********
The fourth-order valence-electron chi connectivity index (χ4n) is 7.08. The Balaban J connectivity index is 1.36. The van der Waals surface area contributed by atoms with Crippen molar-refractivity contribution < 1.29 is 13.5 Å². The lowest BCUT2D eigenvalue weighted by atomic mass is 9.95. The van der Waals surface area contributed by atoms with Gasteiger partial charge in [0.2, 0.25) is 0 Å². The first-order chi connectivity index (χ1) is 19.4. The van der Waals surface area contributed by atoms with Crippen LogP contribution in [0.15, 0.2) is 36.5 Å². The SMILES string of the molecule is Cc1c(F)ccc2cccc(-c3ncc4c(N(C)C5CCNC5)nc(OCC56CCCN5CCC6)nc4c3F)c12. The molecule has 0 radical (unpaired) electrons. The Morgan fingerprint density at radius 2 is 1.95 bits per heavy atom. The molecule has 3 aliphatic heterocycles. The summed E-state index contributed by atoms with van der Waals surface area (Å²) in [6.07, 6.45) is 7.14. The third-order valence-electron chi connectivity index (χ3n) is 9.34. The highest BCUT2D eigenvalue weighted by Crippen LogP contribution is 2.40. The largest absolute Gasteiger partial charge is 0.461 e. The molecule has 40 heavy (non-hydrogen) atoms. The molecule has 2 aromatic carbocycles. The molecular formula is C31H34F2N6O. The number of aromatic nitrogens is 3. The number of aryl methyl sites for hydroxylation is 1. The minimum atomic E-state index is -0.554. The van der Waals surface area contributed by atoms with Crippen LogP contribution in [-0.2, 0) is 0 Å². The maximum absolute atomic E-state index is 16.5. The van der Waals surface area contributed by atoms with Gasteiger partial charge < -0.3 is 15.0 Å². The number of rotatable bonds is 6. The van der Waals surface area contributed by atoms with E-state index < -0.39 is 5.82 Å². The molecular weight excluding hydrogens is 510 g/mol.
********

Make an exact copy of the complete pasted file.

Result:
The fourth-order valence-electron chi connectivity index (χ4n) is 7.08. The Balaban J connectivity index is 1.36. The van der Waals surface area contributed by atoms with Crippen molar-refractivity contribution < 1.29 is 13.5 Å². The lowest BCUT2D eigenvalue weighted by atomic mass is 9.95. The van der Waals surface area contributed by atoms with Gasteiger partial charge in [0.2, 0.25) is 0 Å². The first-order chi connectivity index (χ1) is 19.4. The van der Waals surface area contributed by atoms with Crippen LogP contribution in [0.15, 0.2) is 36.5 Å². The SMILES string of the molecule is Cc1c(F)ccc2cccc(-c3ncc4c(N(C)C5CCNC5)nc(OCC56CCCN5CCC6)nc4c3F)c12. The molecule has 0 radical (unpaired) electrons. The Morgan fingerprint density at radius 2 is 1.95 bits per heavy atom. The molecule has 3 aliphatic heterocycles. The summed E-state index contributed by atoms with van der Waals surface area (Å²) in [6.07, 6.45) is 7.14. The third-order valence-electron chi connectivity index (χ3n) is 9.34. The highest BCUT2D eigenvalue weighted by Crippen LogP contribution is 2.40. The largest absolute Gasteiger partial charge is 0.461 e. The molecule has 40 heavy (non-hydrogen) atoms. The molecule has 2 aromatic carbocycles. The molecular formula is C31H34F2N6O. The number of aromatic nitrogens is 3. The number of aryl methyl sites for hydroxylation is 1. The minimum atomic E-state index is -0.554. The van der Waals surface area contributed by atoms with Crippen LogP contribution in [-0.2, 0) is 0 Å². The maximum absolute atomic E-state index is 16.5. The van der Waals surface area contributed by atoms with Gasteiger partial charge < -0.3 is 15.0 Å². The number of rotatable bonds is 6. The van der Waals surface area contributed by atoms with E-state index < -0.39 is 5.82 Å². The molecular weight excluding hydrogens is 510 g/mol.